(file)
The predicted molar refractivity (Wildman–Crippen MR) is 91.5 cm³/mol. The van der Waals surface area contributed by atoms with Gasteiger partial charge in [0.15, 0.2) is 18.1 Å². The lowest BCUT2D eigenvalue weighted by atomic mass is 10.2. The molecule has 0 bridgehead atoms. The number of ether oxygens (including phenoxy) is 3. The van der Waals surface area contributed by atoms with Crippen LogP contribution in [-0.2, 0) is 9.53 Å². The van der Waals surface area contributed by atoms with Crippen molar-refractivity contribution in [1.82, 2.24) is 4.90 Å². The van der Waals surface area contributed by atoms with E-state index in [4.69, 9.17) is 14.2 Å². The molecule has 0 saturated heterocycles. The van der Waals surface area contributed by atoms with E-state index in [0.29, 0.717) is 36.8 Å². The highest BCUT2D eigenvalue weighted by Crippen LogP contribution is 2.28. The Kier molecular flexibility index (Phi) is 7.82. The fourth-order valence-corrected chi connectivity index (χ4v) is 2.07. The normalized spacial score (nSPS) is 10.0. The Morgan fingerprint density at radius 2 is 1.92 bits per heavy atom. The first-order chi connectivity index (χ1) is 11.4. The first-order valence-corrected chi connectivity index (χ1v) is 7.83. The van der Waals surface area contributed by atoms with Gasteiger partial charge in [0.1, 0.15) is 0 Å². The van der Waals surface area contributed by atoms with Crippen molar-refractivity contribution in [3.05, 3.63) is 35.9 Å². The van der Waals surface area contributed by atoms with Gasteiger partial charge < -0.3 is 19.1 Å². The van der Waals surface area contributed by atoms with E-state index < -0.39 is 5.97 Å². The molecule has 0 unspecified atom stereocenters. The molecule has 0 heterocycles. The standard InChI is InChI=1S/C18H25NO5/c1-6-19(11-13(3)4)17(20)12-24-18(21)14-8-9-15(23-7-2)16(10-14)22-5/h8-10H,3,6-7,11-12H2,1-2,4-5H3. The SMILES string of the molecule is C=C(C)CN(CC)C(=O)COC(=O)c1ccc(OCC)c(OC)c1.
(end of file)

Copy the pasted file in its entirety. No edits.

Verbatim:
The predicted molar refractivity (Wildman–Crippen MR) is 91.5 cm³/mol. The van der Waals surface area contributed by atoms with Gasteiger partial charge in [0.15, 0.2) is 18.1 Å². The lowest BCUT2D eigenvalue weighted by atomic mass is 10.2. The molecule has 0 bridgehead atoms. The number of ether oxygens (including phenoxy) is 3. The van der Waals surface area contributed by atoms with Crippen LogP contribution in [-0.2, 0) is 9.53 Å². The van der Waals surface area contributed by atoms with Crippen molar-refractivity contribution in [1.82, 2.24) is 4.90 Å². The van der Waals surface area contributed by atoms with E-state index in [4.69, 9.17) is 14.2 Å². The molecule has 0 saturated heterocycles. The van der Waals surface area contributed by atoms with E-state index in [0.29, 0.717) is 36.8 Å². The highest BCUT2D eigenvalue weighted by Crippen LogP contribution is 2.28. The Kier molecular flexibility index (Phi) is 7.82. The fourth-order valence-corrected chi connectivity index (χ4v) is 2.07. The normalized spacial score (nSPS) is 10.0. The Morgan fingerprint density at radius 2 is 1.92 bits per heavy atom. The first-order chi connectivity index (χ1) is 11.4. The first-order valence-corrected chi connectivity index (χ1v) is 7.83. The van der Waals surface area contributed by atoms with Gasteiger partial charge in [0.1, 0.15) is 0 Å². The van der Waals surface area contributed by atoms with Crippen molar-refractivity contribution in [3.05, 3.63) is 35.9 Å². The van der Waals surface area contributed by atoms with Gasteiger partial charge < -0.3 is 19.1 Å². The van der Waals surface area contributed by atoms with E-state index < -0.39 is 5.97 Å². The molecule has 0 unspecified atom stereocenters. The molecule has 0 heterocycles. The standard InChI is InChI=1S/C18H25NO5/c1-6-19(11-13(3)4)17(20)12-24-18(21)14-8-9-15(23-7-2)16(10-14)22-5/h8-10H,3,6-7,11-12H2,1-2,4-5H3. The SMILES string of the molecule is C=C(C)CN(CC)C(=O)COC(=O)c1ccc(OCC)c(OC)c1.